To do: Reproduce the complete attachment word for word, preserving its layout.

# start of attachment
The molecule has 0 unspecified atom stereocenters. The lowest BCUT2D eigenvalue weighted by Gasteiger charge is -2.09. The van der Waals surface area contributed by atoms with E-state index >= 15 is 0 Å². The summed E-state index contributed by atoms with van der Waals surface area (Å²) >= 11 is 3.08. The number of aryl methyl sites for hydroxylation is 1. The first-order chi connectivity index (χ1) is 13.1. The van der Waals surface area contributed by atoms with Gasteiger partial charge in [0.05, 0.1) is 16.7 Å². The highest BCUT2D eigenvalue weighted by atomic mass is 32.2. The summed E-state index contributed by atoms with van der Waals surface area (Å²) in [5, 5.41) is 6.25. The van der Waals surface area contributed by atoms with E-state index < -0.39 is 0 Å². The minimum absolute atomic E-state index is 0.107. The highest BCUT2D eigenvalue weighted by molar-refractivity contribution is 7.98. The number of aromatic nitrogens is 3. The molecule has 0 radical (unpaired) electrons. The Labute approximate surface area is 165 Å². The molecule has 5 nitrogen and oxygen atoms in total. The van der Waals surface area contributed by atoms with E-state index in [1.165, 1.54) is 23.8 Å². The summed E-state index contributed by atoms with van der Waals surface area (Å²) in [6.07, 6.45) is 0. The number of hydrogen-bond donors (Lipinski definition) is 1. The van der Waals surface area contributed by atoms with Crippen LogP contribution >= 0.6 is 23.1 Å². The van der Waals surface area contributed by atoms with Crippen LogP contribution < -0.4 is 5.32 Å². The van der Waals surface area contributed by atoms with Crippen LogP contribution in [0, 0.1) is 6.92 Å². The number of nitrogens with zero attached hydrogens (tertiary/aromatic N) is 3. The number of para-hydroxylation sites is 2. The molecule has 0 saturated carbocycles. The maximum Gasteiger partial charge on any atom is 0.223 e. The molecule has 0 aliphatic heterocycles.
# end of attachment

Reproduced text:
The molecule has 0 unspecified atom stereocenters. The lowest BCUT2D eigenvalue weighted by Gasteiger charge is -2.09. The van der Waals surface area contributed by atoms with E-state index >= 15 is 0 Å². The summed E-state index contributed by atoms with van der Waals surface area (Å²) >= 11 is 3.08. The number of aryl methyl sites for hydroxylation is 1. The first-order chi connectivity index (χ1) is 13.1. The van der Waals surface area contributed by atoms with Gasteiger partial charge in [0.05, 0.1) is 16.7 Å². The highest BCUT2D eigenvalue weighted by atomic mass is 32.2. The summed E-state index contributed by atoms with van der Waals surface area (Å²) in [5, 5.41) is 6.25. The van der Waals surface area contributed by atoms with E-state index < -0.39 is 0 Å². The minimum absolute atomic E-state index is 0.107. The highest BCUT2D eigenvalue weighted by molar-refractivity contribution is 7.98. The number of aromatic nitrogens is 3. The molecule has 0 radical (unpaired) electrons. The Labute approximate surface area is 165 Å². The molecule has 5 nitrogen and oxygen atoms in total. The van der Waals surface area contributed by atoms with E-state index in [1.165, 1.54) is 23.8 Å². The summed E-state index contributed by atoms with van der Waals surface area (Å²) in [6.07, 6.45) is 0. The number of hydrogen-bond donors (Lipinski definition) is 1. The van der Waals surface area contributed by atoms with Crippen LogP contribution >= 0.6 is 23.1 Å². The van der Waals surface area contributed by atoms with Crippen LogP contribution < -0.4 is 5.32 Å². The van der Waals surface area contributed by atoms with Crippen LogP contribution in [0, 0.1) is 6.92 Å². The number of nitrogens with zero attached hydrogens (tertiary/aromatic N) is 3. The number of para-hydroxylation sites is 2. The molecule has 0 saturated carbocycles. The maximum Gasteiger partial charge on any atom is 0.223 e. The molecule has 0 aliphatic heterocycles.